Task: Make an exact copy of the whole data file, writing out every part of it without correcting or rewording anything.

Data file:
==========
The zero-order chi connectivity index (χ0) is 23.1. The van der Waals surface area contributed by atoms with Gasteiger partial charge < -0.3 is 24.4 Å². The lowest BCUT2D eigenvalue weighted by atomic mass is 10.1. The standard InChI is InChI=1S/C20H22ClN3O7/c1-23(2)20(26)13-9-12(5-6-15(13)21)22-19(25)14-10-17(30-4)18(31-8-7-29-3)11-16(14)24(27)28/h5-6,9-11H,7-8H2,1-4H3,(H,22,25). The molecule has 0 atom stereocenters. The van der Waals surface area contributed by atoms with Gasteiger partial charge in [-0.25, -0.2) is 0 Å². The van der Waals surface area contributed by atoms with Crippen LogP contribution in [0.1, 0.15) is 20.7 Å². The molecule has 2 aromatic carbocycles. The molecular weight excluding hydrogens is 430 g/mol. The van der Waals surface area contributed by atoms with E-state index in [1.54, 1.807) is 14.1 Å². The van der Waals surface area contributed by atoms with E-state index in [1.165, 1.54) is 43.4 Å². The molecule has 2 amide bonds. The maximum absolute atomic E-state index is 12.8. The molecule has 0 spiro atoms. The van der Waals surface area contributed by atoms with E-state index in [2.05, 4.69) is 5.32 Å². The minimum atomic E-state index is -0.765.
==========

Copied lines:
The zero-order chi connectivity index (χ0) is 23.1. The van der Waals surface area contributed by atoms with Gasteiger partial charge < -0.3 is 24.4 Å². The lowest BCUT2D eigenvalue weighted by atomic mass is 10.1. The standard InChI is InChI=1S/C20H22ClN3O7/c1-23(2)20(26)13-9-12(5-6-15(13)21)22-19(25)14-10-17(30-4)18(31-8-7-29-3)11-16(14)24(27)28/h5-6,9-11H,7-8H2,1-4H3,(H,22,25). The molecule has 0 atom stereocenters. The van der Waals surface area contributed by atoms with Gasteiger partial charge in [-0.25, -0.2) is 0 Å². The van der Waals surface area contributed by atoms with Crippen LogP contribution in [0.1, 0.15) is 20.7 Å². The molecule has 2 aromatic carbocycles. The molecular weight excluding hydrogens is 430 g/mol. The van der Waals surface area contributed by atoms with E-state index in [1.54, 1.807) is 14.1 Å². The van der Waals surface area contributed by atoms with E-state index in [1.165, 1.54) is 43.4 Å². The molecule has 2 amide bonds. The maximum absolute atomic E-state index is 12.8. The molecule has 0 spiro atoms. The van der Waals surface area contributed by atoms with E-state index in [2.05, 4.69) is 5.32 Å². The minimum atomic E-state index is -0.765.